BANNER-DEMOCRAT, Sept 14, 1918
An Interesting Letter from Capt. Charles Doran.--Hon. J. Martian Hamley is in receipt of a letter from Charles R. Doran, on the firing line in France. Charley has lately been promoted to Captain, which we are all gratified to hear.
August 13, 1918.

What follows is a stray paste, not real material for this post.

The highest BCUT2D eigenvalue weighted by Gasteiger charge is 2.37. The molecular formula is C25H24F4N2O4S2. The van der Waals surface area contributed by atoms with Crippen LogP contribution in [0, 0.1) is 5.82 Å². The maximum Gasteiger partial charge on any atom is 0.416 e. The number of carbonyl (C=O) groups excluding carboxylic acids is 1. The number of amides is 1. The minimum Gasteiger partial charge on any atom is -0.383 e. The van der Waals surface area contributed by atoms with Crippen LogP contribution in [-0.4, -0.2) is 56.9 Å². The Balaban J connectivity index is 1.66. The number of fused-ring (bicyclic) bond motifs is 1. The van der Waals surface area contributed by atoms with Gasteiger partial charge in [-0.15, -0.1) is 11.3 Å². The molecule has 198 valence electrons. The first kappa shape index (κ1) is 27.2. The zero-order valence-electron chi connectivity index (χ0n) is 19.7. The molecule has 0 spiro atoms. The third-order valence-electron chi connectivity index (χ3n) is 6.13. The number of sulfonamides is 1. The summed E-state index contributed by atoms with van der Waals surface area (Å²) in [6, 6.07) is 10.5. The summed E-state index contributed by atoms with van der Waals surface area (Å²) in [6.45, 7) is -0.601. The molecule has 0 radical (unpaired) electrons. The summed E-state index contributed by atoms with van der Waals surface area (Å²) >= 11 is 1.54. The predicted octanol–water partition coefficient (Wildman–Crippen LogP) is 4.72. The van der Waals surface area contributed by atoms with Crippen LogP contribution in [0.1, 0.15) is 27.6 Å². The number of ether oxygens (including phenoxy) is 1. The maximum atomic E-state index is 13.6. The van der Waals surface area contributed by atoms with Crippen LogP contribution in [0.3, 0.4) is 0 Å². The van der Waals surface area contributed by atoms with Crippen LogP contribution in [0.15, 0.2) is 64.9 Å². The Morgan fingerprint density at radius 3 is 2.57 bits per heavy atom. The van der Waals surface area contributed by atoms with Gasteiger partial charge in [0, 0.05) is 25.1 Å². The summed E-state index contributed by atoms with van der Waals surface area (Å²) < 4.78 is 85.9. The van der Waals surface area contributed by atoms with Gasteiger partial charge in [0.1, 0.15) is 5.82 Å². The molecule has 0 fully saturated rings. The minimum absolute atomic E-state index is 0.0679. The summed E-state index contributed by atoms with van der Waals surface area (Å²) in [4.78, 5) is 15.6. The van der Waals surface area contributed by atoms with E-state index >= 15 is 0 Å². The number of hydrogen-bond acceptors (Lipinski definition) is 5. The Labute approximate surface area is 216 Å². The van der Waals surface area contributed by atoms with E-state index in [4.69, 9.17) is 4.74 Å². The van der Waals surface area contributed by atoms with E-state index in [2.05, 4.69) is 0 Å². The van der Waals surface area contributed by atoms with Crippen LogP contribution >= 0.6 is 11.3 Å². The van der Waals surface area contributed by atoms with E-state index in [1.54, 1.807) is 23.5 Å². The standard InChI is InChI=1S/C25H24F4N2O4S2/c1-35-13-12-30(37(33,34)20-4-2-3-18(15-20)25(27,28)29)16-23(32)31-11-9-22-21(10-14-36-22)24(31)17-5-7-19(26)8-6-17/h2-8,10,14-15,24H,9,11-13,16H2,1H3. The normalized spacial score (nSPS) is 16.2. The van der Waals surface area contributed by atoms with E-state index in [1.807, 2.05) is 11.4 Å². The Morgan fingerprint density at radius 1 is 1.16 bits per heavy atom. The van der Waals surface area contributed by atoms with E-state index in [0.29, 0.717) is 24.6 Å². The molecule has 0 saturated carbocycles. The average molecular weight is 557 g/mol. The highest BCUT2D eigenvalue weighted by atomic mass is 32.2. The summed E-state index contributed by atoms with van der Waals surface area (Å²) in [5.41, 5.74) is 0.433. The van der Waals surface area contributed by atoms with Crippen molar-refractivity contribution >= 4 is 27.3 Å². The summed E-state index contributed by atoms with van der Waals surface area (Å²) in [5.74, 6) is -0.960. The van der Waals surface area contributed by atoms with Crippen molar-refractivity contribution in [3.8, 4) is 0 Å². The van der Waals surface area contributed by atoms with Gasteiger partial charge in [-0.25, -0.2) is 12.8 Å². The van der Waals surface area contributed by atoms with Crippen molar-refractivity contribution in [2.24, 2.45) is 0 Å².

My Dear Friend:--It has been sometime since I have written you, but everything has been coming our way fast and furious. Our experiences have been numerous in the last month. We took up our position just one month from tonight, and I shall never forget that night, July 13th. I was leading a battery into position about 11:20 p.m. when an aeroplane flew over our position and dropped two calcium flares that lit up the terrain for several hundred yards. They opened up on us in about fifteen minutes, which was the starting of their big offensive that was a failure. We were in the open without cover. All we could do was to stay there and take it. It lasted until 10:20 next morning. It they shot one shell in the little valley we were in they must have sent over two thousand. Big pieces were falling all around us every few seconds. We had to wear gas masks most of the time as about every fourth shell seemed to be gas. We can tell them by their explosions. After it had quieted down a little I took the horses out and managed to get them to a safe place. When we did get our guns to working, well, we did a little shooting. It was not long before we had them on the run.